The Top 20 performances by Meryl Streep
, as voted for by you, is like a treasure chest of golden acting. On the flip side, so sad to see those that did not quite make the final list. But there’s plenty to be in awe of here. Thanks to all who voted. And a huge, huge shout out to the quad-role in Angels in America – sadly not included here due to its television format. In case you were wondering.
20) The Manchurian Candidate (2004)
Jonathan Demme’s retelling of the 1962 film, but also adapted from the novel by Richard Condon, is a return to form for the director. The Manchurian Candidate is a taut, engaging political thriller, depicting an eerie military and government scandal, were soldiers are brainwashed like puppets.
Denzel Washington and Liev Schreiber are terrific, but it’s that Meryl Streep once again, who even in limited screentime seems to pack the greater punch. The venom and all-conquering nature of this woman, a U.S. Senator I might add, is ruthless terror personified. Angela Lansbury earned an Oscar nod for her portrayal in 1962, but incredibly Streep was nowhere to be seen in the 2004 Best Supporting Actress line-up. – – – Robin Write
19) One True Thing (1998)
One True Thing was based on a real-life struggle between a daughter unable to grab her own life and her mother who is diagnosed with cancer. The candid novel by Anna Quindlen was adapted for the screen by Karen Croner, and Carl Franklin took on the directing duties. Meryl Streep has good acting competition the shape of Renee Zellweger and William Hurt, but once again proves her worth as the finest actress year after year.
The decline in Kate’s health is a painful journey, and Streep exposes the pain and hope once can only imagine in such a torrid situation. The film slipped under the net in 1998, and were it not for Streep’s performance may have got lost altogether. Another Oscar nomination came her way too. – – – Robin Write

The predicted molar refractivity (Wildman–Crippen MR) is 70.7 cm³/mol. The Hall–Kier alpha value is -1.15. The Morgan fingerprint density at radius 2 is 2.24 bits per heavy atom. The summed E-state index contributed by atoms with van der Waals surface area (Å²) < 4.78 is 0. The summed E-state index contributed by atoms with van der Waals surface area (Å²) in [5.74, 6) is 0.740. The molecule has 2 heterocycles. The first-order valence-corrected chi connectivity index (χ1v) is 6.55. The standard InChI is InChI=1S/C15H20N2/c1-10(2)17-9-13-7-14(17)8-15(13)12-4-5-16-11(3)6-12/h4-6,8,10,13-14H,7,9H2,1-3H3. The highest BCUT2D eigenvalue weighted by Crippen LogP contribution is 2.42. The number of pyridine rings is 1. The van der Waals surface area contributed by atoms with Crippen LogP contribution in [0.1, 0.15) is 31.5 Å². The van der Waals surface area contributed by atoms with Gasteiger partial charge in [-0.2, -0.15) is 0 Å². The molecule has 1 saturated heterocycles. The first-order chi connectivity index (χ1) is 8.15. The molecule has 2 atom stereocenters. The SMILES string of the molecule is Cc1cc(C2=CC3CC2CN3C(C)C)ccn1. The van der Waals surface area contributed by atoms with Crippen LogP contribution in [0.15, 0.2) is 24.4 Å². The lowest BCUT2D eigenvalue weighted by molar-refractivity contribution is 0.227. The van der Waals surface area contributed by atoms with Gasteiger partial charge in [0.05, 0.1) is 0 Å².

18) Postcards from the Edge (1990)
Such an emotional significance Postcards from the Edge holds now. The cracking screenplay by Carrie Fisher, based on the relationship she had with her mother Debbie Reynolds, is smart, funny, and rich in character. Directed by Mike Nichols, it is Meryl Streep playing the daughter, Suzanne Vale, attempting to salvage her acting career and live life after rehab. Having to return under the roof of her mother Doris Mann (Shirley MacLaine), Suzanne appears to be jumping out of the frying pan and into the fire.
The chemistry between Streep and MacLaine is infectious, both delivering lines with such droll humor and bitterness. Streep has done comedy elsewhere of course, but in Postcards from the Edge she explores with ease a new layer of wit, such a dry sense of humour and naive outlook make her a fascinating character. – – – Robin Write
17) Florence Foster Jenkins (2016)
You watch Florence Foster Jenkins, and you likely have that same conversation. How good is Streep in this? Well, it’s Meryl Streep. It’s a flamboyant, tongue-in-cheek performance from the actress netting her 20th Academy Award nomination for this. Playing a somewhat out of tune heiress in New York, the lady just wants to sing, opera no less.
The facade that she is actually good at singing is paper thin, but those around her, including husband St. Clair (a strikingly good Hugh Grant), try their damnedest to keep her sweet. Streep delivers a comic turn given the plot, but that underlying vulnerability, and illness, brings a poignancy to the table that’s tough to resist. – – – Robin Write
16) Death Becomes Her (1992)
Beauty is everything in Hollywood, and this film follows narcissist actress Madeline Ashton (Meryl Streep) who when we first meet her has stolen her rival Helen Sharp’s (Goldie Hawn) fiancé Ernest Menville (Bruce Willis), who is a plastic surgeon. Seven years later, Helen is now an obese lonely woman in a psychiatric hospital and obsessed in seeking revenge on Madeline.
However, unknown to Helen, the marriage of Madeline and Menville is on the rocks and he is no longer a surgeon but an alcoholic caretaker. The couple attend a party celebrating Helen’s new book, discover that somehow, Helen is now slim, youthful and beautiful. Distraught, Madeline visits a mysterious Lisle von Rhoman, a woman specializing in youth rejuvenation who gives Madeline a potion which gifts eternal beauty, but at what cost? This excellent dark comedy, which has some dazzling special effects, has aged very well indeed. – – – Bianca Garner
15) Out of Africa (1985)
Sydney Pollock’s Best Picture winner Out of Africa stands as one of the most unremarkable victors of the big prize. That said, it has done truly breathtaking cinematography, and that score from John Barry is an absolute classic. Meryl Streep turns in a fine performance too donning a Danish accent, further demonstrating her range as an actress.